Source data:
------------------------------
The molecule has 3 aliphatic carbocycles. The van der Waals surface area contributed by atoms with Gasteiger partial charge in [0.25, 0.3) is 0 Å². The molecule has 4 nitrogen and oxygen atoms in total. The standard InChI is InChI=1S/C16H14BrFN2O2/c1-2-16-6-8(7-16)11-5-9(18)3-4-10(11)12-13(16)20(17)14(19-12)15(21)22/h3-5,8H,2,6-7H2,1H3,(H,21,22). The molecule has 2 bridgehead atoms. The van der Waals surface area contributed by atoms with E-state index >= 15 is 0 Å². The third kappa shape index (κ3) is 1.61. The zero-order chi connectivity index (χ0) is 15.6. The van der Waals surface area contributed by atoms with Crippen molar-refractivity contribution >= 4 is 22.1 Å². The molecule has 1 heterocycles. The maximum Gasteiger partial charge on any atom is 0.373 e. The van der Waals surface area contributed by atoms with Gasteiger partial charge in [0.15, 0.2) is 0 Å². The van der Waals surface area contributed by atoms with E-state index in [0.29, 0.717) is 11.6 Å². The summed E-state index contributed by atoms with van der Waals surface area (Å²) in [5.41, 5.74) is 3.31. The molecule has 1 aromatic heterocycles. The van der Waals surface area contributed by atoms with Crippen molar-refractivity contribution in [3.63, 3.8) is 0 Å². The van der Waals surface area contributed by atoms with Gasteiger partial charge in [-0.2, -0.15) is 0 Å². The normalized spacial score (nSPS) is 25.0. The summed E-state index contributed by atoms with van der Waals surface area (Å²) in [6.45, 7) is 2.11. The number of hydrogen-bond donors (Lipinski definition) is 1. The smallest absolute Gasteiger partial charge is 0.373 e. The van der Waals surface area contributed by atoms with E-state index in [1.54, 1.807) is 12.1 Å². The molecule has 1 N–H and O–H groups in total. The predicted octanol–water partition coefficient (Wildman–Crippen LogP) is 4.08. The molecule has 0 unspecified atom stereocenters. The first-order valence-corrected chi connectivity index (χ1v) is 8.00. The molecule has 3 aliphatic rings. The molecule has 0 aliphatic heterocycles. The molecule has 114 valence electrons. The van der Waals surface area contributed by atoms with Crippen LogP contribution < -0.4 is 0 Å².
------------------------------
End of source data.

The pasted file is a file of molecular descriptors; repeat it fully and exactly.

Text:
The molecule has 3 aliphatic carbocycles. The van der Waals surface area contributed by atoms with Gasteiger partial charge in [0.25, 0.3) is 0 Å². The molecule has 4 nitrogen and oxygen atoms in total. The standard InChI is InChI=1S/C16H14BrFN2O2/c1-2-16-6-8(7-16)11-5-9(18)3-4-10(11)12-13(16)20(17)14(19-12)15(21)22/h3-5,8H,2,6-7H2,1H3,(H,21,22). The molecule has 2 bridgehead atoms. The van der Waals surface area contributed by atoms with E-state index >= 15 is 0 Å². The third kappa shape index (κ3) is 1.61. The zero-order chi connectivity index (χ0) is 15.6. The van der Waals surface area contributed by atoms with Crippen molar-refractivity contribution >= 4 is 22.1 Å². The molecule has 1 heterocycles. The maximum Gasteiger partial charge on any atom is 0.373 e. The van der Waals surface area contributed by atoms with Gasteiger partial charge in [0.15, 0.2) is 0 Å². The van der Waals surface area contributed by atoms with E-state index in [0.29, 0.717) is 11.6 Å². The summed E-state index contributed by atoms with van der Waals surface area (Å²) in [5.41, 5.74) is 3.31. The molecule has 1 aromatic heterocycles. The van der Waals surface area contributed by atoms with Crippen molar-refractivity contribution in [3.63, 3.8) is 0 Å². The van der Waals surface area contributed by atoms with Gasteiger partial charge in [-0.2, -0.15) is 0 Å². The normalized spacial score (nSPS) is 25.0. The summed E-state index contributed by atoms with van der Waals surface area (Å²) in [6.45, 7) is 2.11. The number of hydrogen-bond donors (Lipinski definition) is 1. The smallest absolute Gasteiger partial charge is 0.373 e. The van der Waals surface area contributed by atoms with E-state index in [1.54, 1.807) is 12.1 Å². The molecule has 1 N–H and O–H groups in total. The predicted octanol–water partition coefficient (Wildman–Crippen LogP) is 4.08. The molecule has 0 unspecified atom stereocenters. The first-order valence-corrected chi connectivity index (χ1v) is 8.00. The molecule has 3 aliphatic rings. The molecule has 0 aliphatic heterocycles. The molecule has 114 valence electrons. The van der Waals surface area contributed by atoms with Crippen LogP contribution < -0.4 is 0 Å².